What we must not lose sight of is that before Jesus’ Ascension, there was his resurrection. As pointed out by Pope Benedict XVI, resurrection brings a whole new dimension of space and physicality that is completely foreign and incomprehensible to us. It’s a state of being not experienced by any human beings until it’s time for our own resurrection when “Many of those who sleep in the dust of the earth shall awake; some shall live forever, others shall be an everlasting horror and disgrace” (Daniel 12:2).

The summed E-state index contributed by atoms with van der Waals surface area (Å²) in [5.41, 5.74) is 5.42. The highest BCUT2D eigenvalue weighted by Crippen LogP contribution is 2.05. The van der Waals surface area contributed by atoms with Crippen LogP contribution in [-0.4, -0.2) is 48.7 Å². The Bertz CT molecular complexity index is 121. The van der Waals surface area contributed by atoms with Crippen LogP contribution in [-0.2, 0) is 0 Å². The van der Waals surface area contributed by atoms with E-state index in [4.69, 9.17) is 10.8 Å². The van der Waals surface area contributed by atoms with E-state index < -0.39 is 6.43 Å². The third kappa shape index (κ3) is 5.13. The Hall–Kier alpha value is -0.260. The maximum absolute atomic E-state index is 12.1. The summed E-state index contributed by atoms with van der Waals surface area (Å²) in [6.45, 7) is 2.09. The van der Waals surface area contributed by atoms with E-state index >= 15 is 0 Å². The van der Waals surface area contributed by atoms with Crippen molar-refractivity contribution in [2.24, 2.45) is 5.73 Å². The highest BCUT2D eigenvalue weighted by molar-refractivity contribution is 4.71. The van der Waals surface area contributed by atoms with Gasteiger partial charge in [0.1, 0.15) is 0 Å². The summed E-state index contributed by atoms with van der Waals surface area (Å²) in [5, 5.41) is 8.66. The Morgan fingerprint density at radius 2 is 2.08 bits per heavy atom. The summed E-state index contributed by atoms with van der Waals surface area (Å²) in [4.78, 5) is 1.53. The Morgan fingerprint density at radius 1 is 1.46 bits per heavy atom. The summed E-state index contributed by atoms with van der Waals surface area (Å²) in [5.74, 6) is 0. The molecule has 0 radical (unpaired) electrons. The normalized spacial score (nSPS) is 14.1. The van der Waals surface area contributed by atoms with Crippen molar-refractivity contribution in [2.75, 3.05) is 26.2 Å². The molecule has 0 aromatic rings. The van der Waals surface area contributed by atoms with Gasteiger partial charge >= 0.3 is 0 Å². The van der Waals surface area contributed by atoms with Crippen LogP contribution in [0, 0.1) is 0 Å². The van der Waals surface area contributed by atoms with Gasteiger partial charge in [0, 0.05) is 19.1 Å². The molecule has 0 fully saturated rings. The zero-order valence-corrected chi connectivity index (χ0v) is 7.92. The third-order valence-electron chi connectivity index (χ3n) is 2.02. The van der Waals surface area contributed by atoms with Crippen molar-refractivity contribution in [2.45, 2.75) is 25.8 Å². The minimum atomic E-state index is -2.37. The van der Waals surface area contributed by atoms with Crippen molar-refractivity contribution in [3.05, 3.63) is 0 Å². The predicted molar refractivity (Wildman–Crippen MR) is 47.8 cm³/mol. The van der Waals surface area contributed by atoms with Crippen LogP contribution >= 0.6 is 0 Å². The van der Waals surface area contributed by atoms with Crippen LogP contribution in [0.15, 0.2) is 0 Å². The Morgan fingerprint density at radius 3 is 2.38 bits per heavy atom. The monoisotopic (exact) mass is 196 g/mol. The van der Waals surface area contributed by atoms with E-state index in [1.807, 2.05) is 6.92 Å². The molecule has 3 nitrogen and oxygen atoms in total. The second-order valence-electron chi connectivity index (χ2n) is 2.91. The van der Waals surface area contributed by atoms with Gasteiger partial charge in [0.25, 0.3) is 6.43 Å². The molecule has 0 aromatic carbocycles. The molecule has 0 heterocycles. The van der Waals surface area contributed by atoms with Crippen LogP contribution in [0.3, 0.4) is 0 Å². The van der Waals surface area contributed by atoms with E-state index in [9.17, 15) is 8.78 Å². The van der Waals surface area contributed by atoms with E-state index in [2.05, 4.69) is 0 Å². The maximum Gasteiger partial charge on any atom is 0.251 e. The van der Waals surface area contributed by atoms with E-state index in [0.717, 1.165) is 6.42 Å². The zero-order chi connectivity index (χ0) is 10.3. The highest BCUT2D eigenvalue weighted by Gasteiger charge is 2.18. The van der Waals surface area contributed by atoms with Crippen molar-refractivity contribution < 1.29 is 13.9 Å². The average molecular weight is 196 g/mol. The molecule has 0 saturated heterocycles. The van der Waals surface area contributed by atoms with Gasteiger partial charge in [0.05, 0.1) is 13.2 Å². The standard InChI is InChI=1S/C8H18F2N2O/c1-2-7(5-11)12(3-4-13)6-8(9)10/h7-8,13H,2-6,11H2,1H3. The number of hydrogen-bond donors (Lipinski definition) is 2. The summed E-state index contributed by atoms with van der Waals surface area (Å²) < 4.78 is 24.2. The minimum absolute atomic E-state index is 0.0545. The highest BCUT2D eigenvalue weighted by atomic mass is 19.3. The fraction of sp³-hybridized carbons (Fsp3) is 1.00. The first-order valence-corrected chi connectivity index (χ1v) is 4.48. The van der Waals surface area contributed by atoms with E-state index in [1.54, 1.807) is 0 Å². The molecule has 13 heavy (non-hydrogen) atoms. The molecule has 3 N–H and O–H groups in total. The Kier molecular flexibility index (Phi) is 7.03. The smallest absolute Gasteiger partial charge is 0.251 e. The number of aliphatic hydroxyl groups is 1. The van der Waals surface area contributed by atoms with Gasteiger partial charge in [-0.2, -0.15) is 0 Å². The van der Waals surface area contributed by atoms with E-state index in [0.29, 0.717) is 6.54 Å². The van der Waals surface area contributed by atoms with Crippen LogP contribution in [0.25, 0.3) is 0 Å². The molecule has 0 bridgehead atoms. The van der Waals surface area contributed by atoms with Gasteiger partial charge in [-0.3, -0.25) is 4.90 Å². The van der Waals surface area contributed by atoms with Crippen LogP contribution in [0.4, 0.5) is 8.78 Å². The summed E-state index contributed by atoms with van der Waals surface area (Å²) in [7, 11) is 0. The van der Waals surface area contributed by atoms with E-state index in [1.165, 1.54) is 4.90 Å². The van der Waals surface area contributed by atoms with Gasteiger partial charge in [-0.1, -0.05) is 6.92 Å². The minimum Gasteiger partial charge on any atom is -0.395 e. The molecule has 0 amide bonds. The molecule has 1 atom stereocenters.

What’s really enlightening about the Gospel accounts of Jesus’ post-resurrection appearances is that they give us a first glimpse, no matter how primitive, of what it’s like to live in a resurrected body, even if the encounters were scantily and poorly illustrated by the witnesses, who understandably were shocked and disoriented, and simply lacked the intuition needed to understand the extraordinary experiences properly. Clearly, the resurrected Christ no longer exists in the spatial dimension of this world: the doors were locked where the disciples gathered, but he was able to enter somehow; and did so suddenly (c.f. John 20:19, 26). The encounters show that the resurrected Christ doesn’t exist the way we do: in one space alongside other spaces. Under normal circumstances, when a physical human body, or any physical body for that matter, rises up, it means the object is vacating from a lower space to enter into a higher space. This is the logic underlying our earlier speculation that maybe Jesus is going up to a distant star. But with the resurrected Christ, who exists in a new dimension of space and physicality, this is not the case at all.